“In Dublin’s fair city, where the girls are so pretty, I first set my eyes on sweet Molly Malone” goes the famous ditty. My better half and I were there for the first time last year and it is indeed a delightful city. I can’t, of course, comment on its young ladies ‘though Molly is still there as a statue and, no doubt, in spirit too.
When these photos were taken in the late Victorian period, Ireland was politically united and British. Partition didn’t come until 1921 and whilst I have no views on the rights or wrongs of it, it does seem to be the case around the world that whenever politicians or the military determine artificial boundaries that separate people who were previously a cohesive nation, the problems (and deaths) go on for decades afterwards. India and Pakistan come to mind.
Today’s slides show a modern, bustling, Victorian city. The trams are electric (rather than horse drawn) and as the electrification of Dublin’s network started in 1896, I’m confident that these slides date from the late 1890s.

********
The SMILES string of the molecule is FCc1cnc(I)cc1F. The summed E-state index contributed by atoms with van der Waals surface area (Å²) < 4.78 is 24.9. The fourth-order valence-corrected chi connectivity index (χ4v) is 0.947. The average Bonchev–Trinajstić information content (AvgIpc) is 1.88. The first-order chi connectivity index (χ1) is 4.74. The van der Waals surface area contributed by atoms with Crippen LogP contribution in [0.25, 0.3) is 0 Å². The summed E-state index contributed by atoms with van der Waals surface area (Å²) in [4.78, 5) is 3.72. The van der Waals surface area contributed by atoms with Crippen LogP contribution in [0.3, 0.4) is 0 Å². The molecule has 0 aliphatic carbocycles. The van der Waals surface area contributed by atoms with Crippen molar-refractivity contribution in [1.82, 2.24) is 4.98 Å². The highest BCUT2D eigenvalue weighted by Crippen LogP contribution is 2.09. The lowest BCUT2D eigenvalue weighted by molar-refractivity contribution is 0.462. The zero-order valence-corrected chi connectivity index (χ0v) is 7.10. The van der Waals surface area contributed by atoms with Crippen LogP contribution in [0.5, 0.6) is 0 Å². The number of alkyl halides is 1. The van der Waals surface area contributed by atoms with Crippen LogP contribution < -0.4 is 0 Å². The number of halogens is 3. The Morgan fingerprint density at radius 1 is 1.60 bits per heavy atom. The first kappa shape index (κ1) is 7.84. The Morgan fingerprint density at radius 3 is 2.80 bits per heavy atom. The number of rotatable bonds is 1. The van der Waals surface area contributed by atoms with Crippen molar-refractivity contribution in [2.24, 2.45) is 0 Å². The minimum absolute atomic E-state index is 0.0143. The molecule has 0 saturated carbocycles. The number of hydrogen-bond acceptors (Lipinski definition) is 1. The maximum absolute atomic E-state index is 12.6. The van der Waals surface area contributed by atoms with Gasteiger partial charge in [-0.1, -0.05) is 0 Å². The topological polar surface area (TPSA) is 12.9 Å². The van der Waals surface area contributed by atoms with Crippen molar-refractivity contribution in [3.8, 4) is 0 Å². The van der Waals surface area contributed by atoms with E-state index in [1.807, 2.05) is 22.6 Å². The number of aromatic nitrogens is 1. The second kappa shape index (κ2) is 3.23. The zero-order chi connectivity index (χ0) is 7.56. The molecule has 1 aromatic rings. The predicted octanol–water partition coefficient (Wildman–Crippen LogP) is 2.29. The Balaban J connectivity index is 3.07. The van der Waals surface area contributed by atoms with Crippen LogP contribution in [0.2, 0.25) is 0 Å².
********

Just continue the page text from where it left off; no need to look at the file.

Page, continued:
The life-cycle of tramways in Dublin was the same as in many other towns and cities. Horse trams introduced in the 1870s were replaced by electric ones at the turn of the 20th century, followed by growth in usage and expansion of the network into newly-built suburbs. In the 1930s and 40s, they were gradually supplemented and then replaced by more flexible, quieter, warmer buses. The last ‘old’ tram ran in Dublin in 1959 but smart new ones now operate as part of its antidote to traffic congestion.
Dublin is indeed a very ‘fair’ city.
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